Pierre Berton, in his article A Pause That Preserves (Podium, March 24), said “we believe in the shock value of a holiday. We need something startling to shake the nation from its lethargy.” Agreed. But one new national holiday is all we’re going to get, and in my opinion it shouldn’t be Heritage Day, which looks to the past, but Energy Day, which looks to the future. It is around energy, not historical preservation, that our most dangerous lethargy problem lies.

ANTHONY J. PATTERSON, OTTAWA.

Truth or consequences

Your Letter From a Not-So-Absent Friend (Podium, March 31) by Rabbi Abraham Feinberg should encourage all Canadians to be “true to ourselves.” His hope “that as a united people you will continue to remind humanity that the way of compromise and conciliation can also be the way of courage” should be echoed as the hope of all true Canadians.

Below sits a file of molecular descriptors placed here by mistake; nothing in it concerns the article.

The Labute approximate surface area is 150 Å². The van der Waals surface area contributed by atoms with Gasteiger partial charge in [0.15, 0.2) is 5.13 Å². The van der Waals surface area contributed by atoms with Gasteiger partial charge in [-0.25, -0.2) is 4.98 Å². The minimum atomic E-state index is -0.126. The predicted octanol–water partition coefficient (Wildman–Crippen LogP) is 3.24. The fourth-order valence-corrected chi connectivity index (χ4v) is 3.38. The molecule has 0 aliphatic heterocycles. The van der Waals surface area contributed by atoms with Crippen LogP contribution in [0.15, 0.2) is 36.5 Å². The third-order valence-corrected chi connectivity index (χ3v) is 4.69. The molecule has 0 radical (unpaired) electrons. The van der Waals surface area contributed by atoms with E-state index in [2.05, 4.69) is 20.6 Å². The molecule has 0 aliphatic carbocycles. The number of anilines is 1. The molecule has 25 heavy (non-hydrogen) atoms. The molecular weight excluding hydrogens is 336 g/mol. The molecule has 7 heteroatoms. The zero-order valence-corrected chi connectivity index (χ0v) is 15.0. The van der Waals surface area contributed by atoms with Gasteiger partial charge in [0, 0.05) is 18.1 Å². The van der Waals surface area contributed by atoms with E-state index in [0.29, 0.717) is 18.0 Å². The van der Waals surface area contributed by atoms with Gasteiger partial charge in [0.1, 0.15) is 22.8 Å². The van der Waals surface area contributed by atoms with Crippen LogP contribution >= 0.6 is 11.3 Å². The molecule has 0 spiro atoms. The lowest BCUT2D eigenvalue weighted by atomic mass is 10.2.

C. HUGH LOGIE, VANCOUVER, B.C.

Talk-show showdown

If I had a vote in the referendum, it would certainly be uoui.” (Ryan’s Express Loses Steam, Canada, March 31). Then all the rest of Canada could revert to unilingual English, ending this divisive bilingualism, saving untold multimillions of dollars, and become, once again, a united, cohesive country.

BILL HEATHER, DELTA, B.C.

As an English Canadian who has lived in Quebec City for the past two years and follows with interest the referendum debate, I take strong issue with the tenor of your reporting but, more importantly, feel your readers outside of Quebec are being sold a bill of goods. In ordinary times, this sort of reporting would simply be part of the explanation for why Canada has two continuing solitudes. However, these are not ordinary times. Federalists and sovereigntists alike are engaged in a serious and sincere debate about the future of Quebec society. Regardless of which side wins the referendum, English Canadians will have to come up with a serious and sincere response of their own. If the quality of information they are getting from Maclean’s is any indication, that response is instead going to be wholly ludicrous and, in the end, all Canada will suffer.

J. ROBERTS, QUEBEC CITY